4. Are we really talking about a "home insepection program" like it is something normal and not something millions of people have fought to free us from?????

    Maybe I live in a alternate reality where fear doesn't push people into giving up the most basic and coveted of freedoms.

    I have a home that has gas heat, but I have a detached apartment that doesn't that my parents have been living in. They run a oil electric heater, a dish heater, and a dehumidifier. Without the care program, our energy bill was pushing $800+/month at times in the winter. So now when my parents use their electric heaters in their apartment, I have to go through a home inspection by the government, to prove I my innocence???????

    I wonder if a lot of the people proposing this were to look ahead 20 years ago, if they would even believe their future selves would be proposing this for ANY reason.

    Are our elected city officials going a little crazy with their personal pet projects and bias? Do you really not see a problem with this line of thinking? Do you not have a good enough grasp on history to see where these types of things have led in the past? It seems to always start with FEAR and good intentions.

    I really hope most Arcata citizens take much more issue with this idea.

    You're proposing a whole community giving up personal privacy rights, and having to prove thier innocence before guilt because a few aren't standing up to your model of energy conservation????

    Are you really that scared?

  5. And like everything else, this only will affect the sick and poor, and probably majority voted for by the more fortunate, that would never have to be concerned with what their less fortunate neighbors are going through for your personal warm fuzzy false feelings of security.

  6. Kevin Hoover

    The good part is, the tax would be decided by a vote of the citizens.

  7. Exactly. It just worries me that our council is even thinking about putting it on a ballet. It seems they are going a little off the deep end with even thinking about something like this. I'm pretty sure the majority of the community will agree, i sure hope so. I don't doubt their intentions are good, but the pathway to hell is paved with good intentions.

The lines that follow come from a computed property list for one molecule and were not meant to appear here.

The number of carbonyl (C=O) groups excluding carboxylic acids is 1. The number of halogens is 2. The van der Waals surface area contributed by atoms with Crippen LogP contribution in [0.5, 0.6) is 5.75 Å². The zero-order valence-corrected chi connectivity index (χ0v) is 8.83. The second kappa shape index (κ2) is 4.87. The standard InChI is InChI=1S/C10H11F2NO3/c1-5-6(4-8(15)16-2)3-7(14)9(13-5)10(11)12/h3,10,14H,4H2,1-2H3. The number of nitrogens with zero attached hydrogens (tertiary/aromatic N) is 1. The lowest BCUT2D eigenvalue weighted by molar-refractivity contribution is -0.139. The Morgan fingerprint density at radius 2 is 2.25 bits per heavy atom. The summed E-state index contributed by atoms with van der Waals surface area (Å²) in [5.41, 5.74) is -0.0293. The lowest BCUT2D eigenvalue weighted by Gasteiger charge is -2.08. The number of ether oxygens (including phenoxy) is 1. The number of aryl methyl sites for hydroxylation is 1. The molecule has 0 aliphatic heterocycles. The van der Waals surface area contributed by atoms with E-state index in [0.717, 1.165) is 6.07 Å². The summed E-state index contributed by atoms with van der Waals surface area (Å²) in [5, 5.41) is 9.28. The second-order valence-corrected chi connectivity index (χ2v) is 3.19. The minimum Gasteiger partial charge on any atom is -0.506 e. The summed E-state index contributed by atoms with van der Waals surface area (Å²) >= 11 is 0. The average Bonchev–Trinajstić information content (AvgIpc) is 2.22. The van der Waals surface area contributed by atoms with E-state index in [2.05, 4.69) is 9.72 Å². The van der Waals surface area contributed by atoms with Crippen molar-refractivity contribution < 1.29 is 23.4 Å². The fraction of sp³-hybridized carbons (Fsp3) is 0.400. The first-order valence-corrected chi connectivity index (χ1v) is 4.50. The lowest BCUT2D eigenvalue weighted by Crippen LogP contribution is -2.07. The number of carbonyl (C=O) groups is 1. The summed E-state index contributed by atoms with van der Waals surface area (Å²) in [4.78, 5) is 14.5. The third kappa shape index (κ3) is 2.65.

8. What is the downside of this proposal, really? And, what’s an alternative solution to the excessive energy use problem that’s wrecking the GHG reduction goals? Shall we pretend that grow houses aren’t part of that? Do we just go, “oh well, whatever,” and let ’em keep sucking energy?

  9. It's a tough question Kevin. I don't think home inspections by government representitives of people not found guilty of anything is ever the answer though. I think if there is a direct harmful effect to someone else, then it's a different story, but there are already laws in place for the majority of things that directly affects someone in a negative way.

    I keep hearing the horror story about what if my house burns down because the neighbors were idiots with the wiring on their pot factory. Well, maybe rather than try to make sure all the "what-ifs" don't happen by violating people and using the "greater good" excuse (which a whole lot of things in history were done under, and very likely the perpetrators actually believed it), we could have laws that actually have adequate punishment when something's actually been done.

    Rather than saying ok, someone might drive drunk and kill someone, so at every exit, we're going to have officers search vehicles and give breathalyzers." Taking away rights or violating innocent peoples rights and/or privacy, no matter how minimal just isn't right in my opinion, which is why we don't do that, but we have much harsher sentences for people that kill someone while driving drunk.

    There are so many things in life that are maybe's, that trying to regulate possibilities easily turns into regulation of "what offends me", and everyone has very different opinions on that.

    For instance, something that is happening, is people are causing thousands and thousands in damage to rentals. Rather than have random regular inspections for anyone that rents, how about actually create huge penalties for property damage, penatlies that excede any of the marijuana laws, because then a person is having a major direct effect on a unwilling land owner. When I say major direct effect, I don't mean "annoyance". I'm willing to bet that would be way more effective than a lot of these other ideas.

    Good discussion :).

  10. Anonymous

    It looks like PG&E is the biggest crook $800,000 to administer a tax and they get first crack at the funds? Come on people, THINK!

  11. Tyranny of the majority was one of the things most feared by the founding fathers.

  12. I mean, would YOU as a newspaper man want a compliance check to make sure that you were not printing terrorist manifesto's or bomb building plans?

  13. Poor analogy. They could find that out by reading the paper.

    During a drought, there are restrictions on water use that are also enforced by inspections. How is this different?